Russian-Japanese accommodation: a threat to America's strategic position in the Pacific Rim?
LaCaze, Jeffery L.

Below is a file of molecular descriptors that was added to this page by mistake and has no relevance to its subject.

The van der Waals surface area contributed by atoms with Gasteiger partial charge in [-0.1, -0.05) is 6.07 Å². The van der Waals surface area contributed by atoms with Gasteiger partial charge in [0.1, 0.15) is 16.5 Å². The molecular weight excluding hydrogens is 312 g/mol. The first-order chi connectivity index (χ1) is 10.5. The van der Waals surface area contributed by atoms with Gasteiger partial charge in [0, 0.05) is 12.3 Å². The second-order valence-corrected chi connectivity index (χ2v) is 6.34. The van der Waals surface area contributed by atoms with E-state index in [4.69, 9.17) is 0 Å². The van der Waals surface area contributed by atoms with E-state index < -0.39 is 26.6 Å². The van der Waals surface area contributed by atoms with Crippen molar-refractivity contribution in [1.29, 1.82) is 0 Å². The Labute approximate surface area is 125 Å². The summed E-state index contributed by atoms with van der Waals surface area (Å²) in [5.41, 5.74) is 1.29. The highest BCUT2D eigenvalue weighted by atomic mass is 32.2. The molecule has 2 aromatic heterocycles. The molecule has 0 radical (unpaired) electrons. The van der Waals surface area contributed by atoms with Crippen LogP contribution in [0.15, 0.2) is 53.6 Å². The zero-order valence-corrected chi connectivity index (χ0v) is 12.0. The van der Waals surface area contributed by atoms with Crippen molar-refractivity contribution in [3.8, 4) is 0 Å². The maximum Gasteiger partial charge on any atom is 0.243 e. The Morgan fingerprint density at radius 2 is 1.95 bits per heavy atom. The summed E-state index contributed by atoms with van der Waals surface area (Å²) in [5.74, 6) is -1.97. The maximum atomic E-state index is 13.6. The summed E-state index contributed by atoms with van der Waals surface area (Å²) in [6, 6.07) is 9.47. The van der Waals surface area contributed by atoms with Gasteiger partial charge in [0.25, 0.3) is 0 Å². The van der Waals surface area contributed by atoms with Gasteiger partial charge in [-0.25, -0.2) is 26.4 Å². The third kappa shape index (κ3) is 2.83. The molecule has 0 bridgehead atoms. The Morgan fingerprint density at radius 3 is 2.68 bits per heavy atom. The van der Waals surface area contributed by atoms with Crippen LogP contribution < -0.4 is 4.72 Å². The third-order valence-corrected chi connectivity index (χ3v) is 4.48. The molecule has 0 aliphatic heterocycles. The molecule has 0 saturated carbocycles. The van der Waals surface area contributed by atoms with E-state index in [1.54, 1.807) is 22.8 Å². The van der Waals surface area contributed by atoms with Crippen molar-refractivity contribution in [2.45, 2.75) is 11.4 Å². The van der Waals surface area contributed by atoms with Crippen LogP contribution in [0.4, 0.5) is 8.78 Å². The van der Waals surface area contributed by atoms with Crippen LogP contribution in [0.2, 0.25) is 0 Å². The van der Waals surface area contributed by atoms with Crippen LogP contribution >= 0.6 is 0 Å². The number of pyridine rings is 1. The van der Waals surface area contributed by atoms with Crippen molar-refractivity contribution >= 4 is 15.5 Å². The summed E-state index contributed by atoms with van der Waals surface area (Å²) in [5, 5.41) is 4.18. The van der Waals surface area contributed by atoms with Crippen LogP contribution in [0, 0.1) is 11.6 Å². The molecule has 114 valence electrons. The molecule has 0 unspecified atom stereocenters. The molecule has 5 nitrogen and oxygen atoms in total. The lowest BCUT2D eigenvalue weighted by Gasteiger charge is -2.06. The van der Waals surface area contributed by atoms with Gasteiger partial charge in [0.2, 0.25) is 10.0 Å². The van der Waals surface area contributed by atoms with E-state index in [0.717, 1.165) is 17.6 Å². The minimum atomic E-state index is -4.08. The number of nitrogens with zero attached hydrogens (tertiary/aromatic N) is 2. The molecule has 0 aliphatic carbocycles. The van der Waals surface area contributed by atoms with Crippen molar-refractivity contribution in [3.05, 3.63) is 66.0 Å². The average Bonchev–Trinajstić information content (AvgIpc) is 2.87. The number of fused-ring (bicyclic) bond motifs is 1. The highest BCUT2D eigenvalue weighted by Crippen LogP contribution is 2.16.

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The end of the Cold War presents the United States with new opportunities and challenges. During the Cold War, the U.S.-Japanese relationship was the linchpin of security in the Pacific. With the collapse of the Soviet Union, it seems logical to analyze pre-Bolshevik foreign policy to ascertain the likely direction of Russian policy in the Pacific. Russia and Japan have had economic relations throughout their history; one of the primary obstacles to normalized relations has been the Kurile Islands. Since Yeltsin has indicated his willingness on the issue of the islands, the possibility exists for closer Russo-Japanese relations. The reliance on military power has been overtaken by the need to ensure a country's economic health. Japan, an ally during the Cold War, can now be viewed as an economic competitor. Russia, an adversary during the Cold War, could become an economic ally. Continued U.S. influence in the Pacific requires a re-assessment of traditional relationships. Alliances unheard of in the Cold War are now possible. Closer ties between Russia and Japan could present new challenges to the United States in the Pacific. In order to prevent a loss of influence in the Pacific, new policy choices with regard to Russia and Japan need to be examined.
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